for a moment the position of literature among the fine
arts, and some of the qualities inherent in literature
which make it a fine art.
what do we mean by the fine arts? In what do they consist?
What characteristics do have they in common by which
we may distinguish them? We may say, theoretically,
that art is nothing more nor less than the result of
man's attempt to give expression to his thoughts, his
aspirations, his hopes and fears, in forms of beauty.
We may say, briefly, that art is the manifestation of
the human spirit. But everything we do is to some extent
expressive. Our acts, our looks, our gestures, the tones
of our voice, may all be said to be expressive in that
they convey to others some impression about ourselves.
An advertising sign on the fence is a form of expression,
in that is serves to convey information from the proprietor
to the public. Indeed, nothing that man does can be
wholy without expression. How, therefore, can we distinguish
these forms of expression which are worthy to be termed
the fine arts?
I say to you that a+b equals c, or that 2+2 equals 4,
I am giving expression to a statement which appeals
at once to your reason. It requires only your mind to
appreciate the information. You don't care anything
about it. But if I say "the sailor and the hunter
have come home," that piece of information begins
to interest you. I begin to touch upon your emotions.
You fancy there is to be more of the story; you like
the sailor better than the hunter; or perhaps you wish
that the hunter had returned alone: at all events, your
sympathy is awake, and awaiting the development of the
story. It is no longer a pure and simple statement of
fact, such as we had at first in 2+2 equals 4. Now,
if I go further and quote you Robert Louis Stevenson's
is the sailor, home from the sea,
And the hunter home from the hill,
the result? We not only have our mind informed as before;
we not only have our emotions enlisted as before; we
have our senses appealed to as well. The statement already
had mental and spiritual qualities, and now there has
been added to these a physical equality, the equality
of beauty. These three qualities of truth, spirituality
and beauty, are the essential characteristics of all
the fine arts. And among all the achievements and activities
of mankind, no form of expression can be classed as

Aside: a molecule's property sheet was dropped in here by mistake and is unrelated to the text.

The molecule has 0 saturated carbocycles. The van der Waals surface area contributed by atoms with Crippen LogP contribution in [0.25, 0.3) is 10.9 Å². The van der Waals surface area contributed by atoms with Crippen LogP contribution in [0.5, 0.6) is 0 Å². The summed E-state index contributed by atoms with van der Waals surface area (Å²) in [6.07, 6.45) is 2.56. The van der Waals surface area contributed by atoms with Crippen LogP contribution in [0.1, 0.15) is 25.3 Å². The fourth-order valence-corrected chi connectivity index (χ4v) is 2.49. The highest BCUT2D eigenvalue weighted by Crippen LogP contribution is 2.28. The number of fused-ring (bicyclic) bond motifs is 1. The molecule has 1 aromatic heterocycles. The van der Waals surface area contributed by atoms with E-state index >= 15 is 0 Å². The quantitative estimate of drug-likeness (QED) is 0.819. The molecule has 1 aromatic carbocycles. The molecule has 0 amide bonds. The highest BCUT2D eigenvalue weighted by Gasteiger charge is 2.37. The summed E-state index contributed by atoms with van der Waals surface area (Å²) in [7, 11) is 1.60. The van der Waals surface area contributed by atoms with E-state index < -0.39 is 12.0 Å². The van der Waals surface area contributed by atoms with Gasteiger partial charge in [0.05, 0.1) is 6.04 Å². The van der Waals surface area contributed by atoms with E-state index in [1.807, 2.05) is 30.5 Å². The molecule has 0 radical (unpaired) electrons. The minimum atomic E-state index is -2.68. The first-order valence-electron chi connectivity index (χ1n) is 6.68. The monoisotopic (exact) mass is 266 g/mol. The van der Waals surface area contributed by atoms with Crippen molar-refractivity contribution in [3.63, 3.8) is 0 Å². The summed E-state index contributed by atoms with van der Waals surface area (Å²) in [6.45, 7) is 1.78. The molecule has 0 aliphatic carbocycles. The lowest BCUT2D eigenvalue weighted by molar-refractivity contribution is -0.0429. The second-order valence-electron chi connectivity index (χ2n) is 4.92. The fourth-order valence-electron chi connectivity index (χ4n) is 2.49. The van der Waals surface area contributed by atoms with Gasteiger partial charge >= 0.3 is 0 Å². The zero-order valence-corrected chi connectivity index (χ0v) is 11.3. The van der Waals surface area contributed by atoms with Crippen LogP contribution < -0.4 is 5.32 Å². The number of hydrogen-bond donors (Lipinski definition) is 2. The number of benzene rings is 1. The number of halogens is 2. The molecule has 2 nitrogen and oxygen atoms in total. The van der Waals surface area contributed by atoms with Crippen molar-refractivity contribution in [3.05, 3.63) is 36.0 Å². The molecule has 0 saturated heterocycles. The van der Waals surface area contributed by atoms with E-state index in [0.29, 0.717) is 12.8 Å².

fine art unless each of these qualities is present.
And, also, any industry may at any moment rise to the
height of a fine art if the workman is given sufficient
freedom and has sufficient talent or genius. In that
case he will impress upon the work something of his
own personality; he will make it expressive of himself;
he will put into his work, reason and love and beauty.
He will make it appeal to our mind, our spirit and our
see then that these three distinguished characteristics
of art are representative of the threefold nature of
the artist. And these three qualities, inherent in every
work of art, implanted there by its human creator, a
reflected image of himself, will turn appeal to the
living trinity within ourselves. All art has charm;
it has what Rosetti called fundamental brain work: it
has emotion. To say the same thing and in another way,
art must make us satisfied and glad and content; it
must give us something to think about, something to
love, and something to recall with a thrill of pleasure.
is the province of art, of every art and every piece
of art, to influence us is in these three ways. And
any artist whose work is lacking in any one of those
directions is in so far as limited and imperfect creator.
then, is the result of man's attempt to express himself
adequately, with intelligence, with power and with charm.
But when we say that art is the embodiment of expression,
that does not mean that the expression is given necessarily
a permanent form. Some of the arts, such as architecture,
painting and sculpture are dependent on materials for
their embodiment. But their greater or less permanence
has nothing to do with their essential qualities. It
would not detract in the least from the excellence of
a painting if it were destroyed the minute it was finished.
Other arts, again, like music and dancing and acting,
are merely instantaneous, and have no permanence whatever;
they perish more quickly than the impulse which produced